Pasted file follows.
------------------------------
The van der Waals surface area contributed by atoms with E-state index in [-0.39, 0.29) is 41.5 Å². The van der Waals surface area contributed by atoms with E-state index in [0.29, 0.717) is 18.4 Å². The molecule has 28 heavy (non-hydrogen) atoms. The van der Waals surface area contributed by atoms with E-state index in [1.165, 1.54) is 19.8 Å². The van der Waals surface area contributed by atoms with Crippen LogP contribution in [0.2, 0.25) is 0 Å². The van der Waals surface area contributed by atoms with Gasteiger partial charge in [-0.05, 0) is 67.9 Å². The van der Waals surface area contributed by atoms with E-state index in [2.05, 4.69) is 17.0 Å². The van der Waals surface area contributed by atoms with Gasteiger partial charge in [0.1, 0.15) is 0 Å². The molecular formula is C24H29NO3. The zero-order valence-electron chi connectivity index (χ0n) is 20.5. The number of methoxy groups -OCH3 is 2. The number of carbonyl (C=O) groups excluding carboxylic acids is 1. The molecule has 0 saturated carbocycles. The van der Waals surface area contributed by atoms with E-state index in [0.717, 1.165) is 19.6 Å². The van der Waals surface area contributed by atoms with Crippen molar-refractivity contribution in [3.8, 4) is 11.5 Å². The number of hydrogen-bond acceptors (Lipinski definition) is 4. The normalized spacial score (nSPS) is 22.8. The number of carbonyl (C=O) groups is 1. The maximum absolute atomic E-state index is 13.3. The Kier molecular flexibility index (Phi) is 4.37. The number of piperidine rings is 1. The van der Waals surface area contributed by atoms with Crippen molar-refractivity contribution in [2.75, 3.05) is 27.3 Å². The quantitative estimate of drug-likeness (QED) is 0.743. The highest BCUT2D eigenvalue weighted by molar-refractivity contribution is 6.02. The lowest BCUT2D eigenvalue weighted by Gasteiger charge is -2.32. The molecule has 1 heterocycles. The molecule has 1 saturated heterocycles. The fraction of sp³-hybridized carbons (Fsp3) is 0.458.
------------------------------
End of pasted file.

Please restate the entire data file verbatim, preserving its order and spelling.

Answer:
The van der Waals surface area contributed by atoms with E-state index in [-0.39, 0.29) is 41.5 Å². The van der Waals surface area contributed by atoms with E-state index in [0.29, 0.717) is 18.4 Å². The molecule has 28 heavy (non-hydrogen) atoms. The van der Waals surface area contributed by atoms with E-state index in [1.165, 1.54) is 19.8 Å². The van der Waals surface area contributed by atoms with Crippen LogP contribution in [0.2, 0.25) is 0 Å². The van der Waals surface area contributed by atoms with Gasteiger partial charge in [-0.05, 0) is 67.9 Å². The van der Waals surface area contributed by atoms with E-state index in [2.05, 4.69) is 17.0 Å². The van der Waals surface area contributed by atoms with Gasteiger partial charge in [0.1, 0.15) is 0 Å². The molecular formula is C24H29NO3. The zero-order valence-electron chi connectivity index (χ0n) is 20.5. The number of methoxy groups -OCH3 is 2. The number of carbonyl (C=O) groups excluding carboxylic acids is 1. The molecule has 0 saturated carbocycles. The van der Waals surface area contributed by atoms with E-state index in [0.717, 1.165) is 19.6 Å². The van der Waals surface area contributed by atoms with Crippen molar-refractivity contribution in [3.8, 4) is 11.5 Å². The number of hydrogen-bond acceptors (Lipinski definition) is 4. The normalized spacial score (nSPS) is 22.8. The number of carbonyl (C=O) groups is 1. The maximum absolute atomic E-state index is 13.3. The Kier molecular flexibility index (Phi) is 4.37. The number of piperidine rings is 1. The van der Waals surface area contributed by atoms with Crippen molar-refractivity contribution in [2.75, 3.05) is 27.3 Å². The quantitative estimate of drug-likeness (QED) is 0.743. The highest BCUT2D eigenvalue weighted by molar-refractivity contribution is 6.02. The lowest BCUT2D eigenvalue weighted by Gasteiger charge is -2.32. The molecule has 1 heterocycles. The molecule has 1 saturated heterocycles. The fraction of sp³-hybridized carbons (Fsp3) is 0.458.